KELLY MCEVERS, HOST:
There are more terrible pictures from Syria today of wounded and dying children and adults in the province of Idlib. That's an area that's held by rebels. The Syrian Observatory for Human Rights, an opposition-leaning monitor, says at least 58 people were killed by chemical weapons and conventional bombs, and that death toll is expected to rise.
The White House is blaming the Syrian regime. NPR's Alison Meuse joins us now from Beirut. And Alison, tell us what happened in Idlib.
ALISON MEUSE, BYLINE: Well, earlier this morning, we had reports of multiple airstrikes on a town called Khan Sheikhoun in rebel-held northern territory. That monitor you mentioned said that in addition to people being killed by the bombs, dozens were killed by what appeared to be toxic substance. Now, activists published videos showing the purported victims, including many children, who didn't appear to have any outward physical wounds. Other videos showed survivors getting hosed down by rescuers and many struggling to breathe.
I reached an activist from a nearby town who drove to the scene today. He said there were so many victims they had to be sent to hospitals in other towns. So we still don't know the full extent of the death toll, but there could be well over 200 between the wounded and dead.
MCEVERS: White House Spokesperson Sean Spicer says that the chemical attack was a heinous action by Syrian President Bashar al-Assad. Opposition sources also blame him. What evidence points to the regime?
MEUSE: Well, we're not on the ground. I mean I'm in Beirut, but what we do know is this is an area dominated by hardline rebel factions and which regularly comes under attack by Syrian and Russian warplanes. The Syrian army has denied any use of chemical or toxic substances in this area, and Syria agreed to give up its chemical weapons stockpile back in 2013 under a U.S.- and Russia-brokered deal.
But in the years that followed, there have been persistent allegations of toxic gases being used. The U.N. and the Organization for the Prohibition of Chemical Weapons found that government forces had used toxic chemicals as weapons on three occasions in recent years. So there is a track record. Now, the U.N. and OPCW say they're very concerned about these latest allegations and are in the process of investigating.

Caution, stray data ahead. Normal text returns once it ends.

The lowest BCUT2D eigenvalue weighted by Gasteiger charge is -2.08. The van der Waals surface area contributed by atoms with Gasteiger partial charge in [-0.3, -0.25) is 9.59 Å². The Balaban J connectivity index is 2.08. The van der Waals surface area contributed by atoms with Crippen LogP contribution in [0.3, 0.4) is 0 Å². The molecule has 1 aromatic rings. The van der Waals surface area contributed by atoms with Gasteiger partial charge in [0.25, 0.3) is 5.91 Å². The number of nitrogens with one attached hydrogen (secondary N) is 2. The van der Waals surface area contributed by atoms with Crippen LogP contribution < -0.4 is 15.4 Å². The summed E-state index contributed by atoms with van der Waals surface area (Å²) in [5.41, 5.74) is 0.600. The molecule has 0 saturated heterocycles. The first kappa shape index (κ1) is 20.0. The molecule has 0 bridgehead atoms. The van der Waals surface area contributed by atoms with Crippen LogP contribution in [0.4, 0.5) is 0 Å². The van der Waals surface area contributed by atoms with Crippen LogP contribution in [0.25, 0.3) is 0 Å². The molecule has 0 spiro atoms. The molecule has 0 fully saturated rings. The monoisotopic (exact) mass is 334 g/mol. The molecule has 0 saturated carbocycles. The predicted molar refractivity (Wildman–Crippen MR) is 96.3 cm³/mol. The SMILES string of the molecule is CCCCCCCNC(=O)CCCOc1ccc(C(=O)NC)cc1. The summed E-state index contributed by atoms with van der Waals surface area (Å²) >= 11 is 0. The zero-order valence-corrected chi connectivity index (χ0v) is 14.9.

MCEVERS: The U.S. and other Western powers have been urging that Assad be removed from power for years. Do you think there's any political will to do that now?
MEUSE: Well, the U.S. ambassador to the U.N., Nikki Haley, has called for a Security Council meeting tomorrow, but they've been talking like this for years. Now, I reached an analyst, Emile Hokayem, who pointed out that even when there was a big sarin gas attack in 2013 that killed hundreds of people in the Damascus suburbs, that didn't provoke a military response from the U.S.
EMILE HOKAYEM: I don't think this is going to be either a turning point or a moment where, you know, the Trump administration or someone else decides to do something about it. If anything, it's going to highlight the paucity of options and the divisions in the international community as the priority is understandably given to fighting ISIS in Raqqa.
MEUSE: And that's just it. The U.S. and other countries - say, Turkey and the Gulf States that long backed the opposition - have other priorities today - for the U.S., namely fighting ISIS. And Assad's key backers, Iran and Russia, have always been willing to go a step further militarily that the U.S. just isn't willing to go.
MCEVERS: NPR's Alison Meuse in Beirut, thank you very much.
MEUSE: Thanks so much, Kelly. Transcript provided by NPR, Copyright NPR.